[G.R. No. L-3226. August 30, 1949.]
DOMINADOR S. PONGOS, Petitioner, v. HIDALGO ENTERPRISES, INC., BIENVENIDO A. TAN, Judge of the Court of First Instance of Rizal (Rizal City Branch) and THE SHERIFF OF RIZAL, Respondents.
Bausa & Ampil for Petitioner.
No appearance for Respondents.
1. RECEIVER; APPOINTMENT OF RECEIVER DOES NOT DISPLACE VESTED CONTRACT LIENS. — The appointment of a receiver vests in the court no absolute control over the property and no general authority to displace vested contract liens, and while a receiver will be appointed only on the application of one who appears to have an interest in the subject matter, yet when the appointment is made the receiver is a mere officer of the court, and the appointment creates no lien in favor of any of the parties applying for it and gives no advantage or preference to such parties over other claimants to the property; it does not determine the rights of the parties.
2. PLEADING AND PRACTICE; COUNTERCLAIM, NATURE OF; RIGHTS OF COUNTERCLAIMANT. — A counterclaim may be considered a complaint against the plaintiff, for it is rather in the nature of a cross-complaint than of a counterclaim under the old Code of Civil Procedure, and therefore a counterclaimant or plaintiff in the counterclaim may obtain from the court an order for delivery to it of personal properties he seeks to recover in its counterclaim from the plaintiff.
D E C I S I O N
This is a special civil action of certiorari filed with this Court by the petitioner against the respondent Judge Bienvenido A. Tan to set aside an order of the respondent judge for the delivery by the petitioner of the machineries, equipments, and appurtenances of the Pasay Ice Plant and Cold Storage to the other Respondent.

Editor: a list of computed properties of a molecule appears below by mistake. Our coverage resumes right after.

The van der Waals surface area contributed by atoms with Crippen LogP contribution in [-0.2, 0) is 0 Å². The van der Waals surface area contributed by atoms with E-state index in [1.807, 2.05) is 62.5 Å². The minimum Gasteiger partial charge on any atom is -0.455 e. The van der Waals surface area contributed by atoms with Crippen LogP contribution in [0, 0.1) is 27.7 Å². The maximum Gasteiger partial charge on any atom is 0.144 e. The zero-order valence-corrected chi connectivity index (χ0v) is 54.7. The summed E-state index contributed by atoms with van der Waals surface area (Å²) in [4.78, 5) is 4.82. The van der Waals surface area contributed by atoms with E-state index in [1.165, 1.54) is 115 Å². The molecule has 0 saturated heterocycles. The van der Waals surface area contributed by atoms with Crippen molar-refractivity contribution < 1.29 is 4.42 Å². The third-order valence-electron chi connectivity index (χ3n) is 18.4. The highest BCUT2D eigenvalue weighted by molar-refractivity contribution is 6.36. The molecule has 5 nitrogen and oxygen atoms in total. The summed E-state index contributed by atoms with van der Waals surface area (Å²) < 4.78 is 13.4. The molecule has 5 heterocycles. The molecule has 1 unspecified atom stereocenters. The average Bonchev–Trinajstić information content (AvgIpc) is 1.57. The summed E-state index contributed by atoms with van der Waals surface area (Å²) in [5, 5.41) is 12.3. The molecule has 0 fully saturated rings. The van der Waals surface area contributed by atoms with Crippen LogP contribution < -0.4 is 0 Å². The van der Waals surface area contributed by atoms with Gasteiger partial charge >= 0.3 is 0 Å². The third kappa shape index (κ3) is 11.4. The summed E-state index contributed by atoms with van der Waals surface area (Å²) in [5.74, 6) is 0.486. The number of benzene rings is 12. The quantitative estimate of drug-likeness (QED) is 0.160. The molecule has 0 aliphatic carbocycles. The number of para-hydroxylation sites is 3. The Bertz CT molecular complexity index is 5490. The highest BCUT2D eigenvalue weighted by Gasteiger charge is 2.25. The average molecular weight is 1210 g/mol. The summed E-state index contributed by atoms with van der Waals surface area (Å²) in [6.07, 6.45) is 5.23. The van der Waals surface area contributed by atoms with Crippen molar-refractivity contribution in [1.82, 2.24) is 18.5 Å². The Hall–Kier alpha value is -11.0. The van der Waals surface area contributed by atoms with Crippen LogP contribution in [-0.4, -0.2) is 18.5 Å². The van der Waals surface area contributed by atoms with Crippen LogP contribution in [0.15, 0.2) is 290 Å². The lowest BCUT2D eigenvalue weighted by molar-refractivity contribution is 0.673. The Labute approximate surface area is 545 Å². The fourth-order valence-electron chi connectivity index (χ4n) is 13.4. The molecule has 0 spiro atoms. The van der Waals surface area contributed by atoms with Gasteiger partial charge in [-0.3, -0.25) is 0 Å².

According to the facts alleged in the petition, the petitioner instituted an action against the respondent Hidalgo Enterprises Inc., civil case No. 472 of the Court of First Instance of Rizal, to cancel or rescind the contract between them by which the petitioner turned over and delivered to the respondent the full management, operation, possession and control of the Pasay Ice Plant and Storage, and conveyed to said respondent, by way of chattel mortgage, all the machineries, equipment, accessories and the certificate of public convenience of said plant, as security for the payment of the advances of money made by the respondent to pay the outstanding debts and obligation due from the petitioner to other persons on account of said Ice Plant and Cold Storage.
The defendant Hidalgo Enterprises Inc., during the pendency of the suit, secured first a writ of mandatory injunction directing the plaintiff, now petitioner, to surrender the possession of the said Pasay Ice Plant and Cold Storage to the said defendant, and afterwards, upon a motion for reconsideration filed by the plaintiff, the respondent judge reconsidered its order and appointed a receiver, who qualified as such and took possession of said properties on March 30, 1948, and died in February, 1949.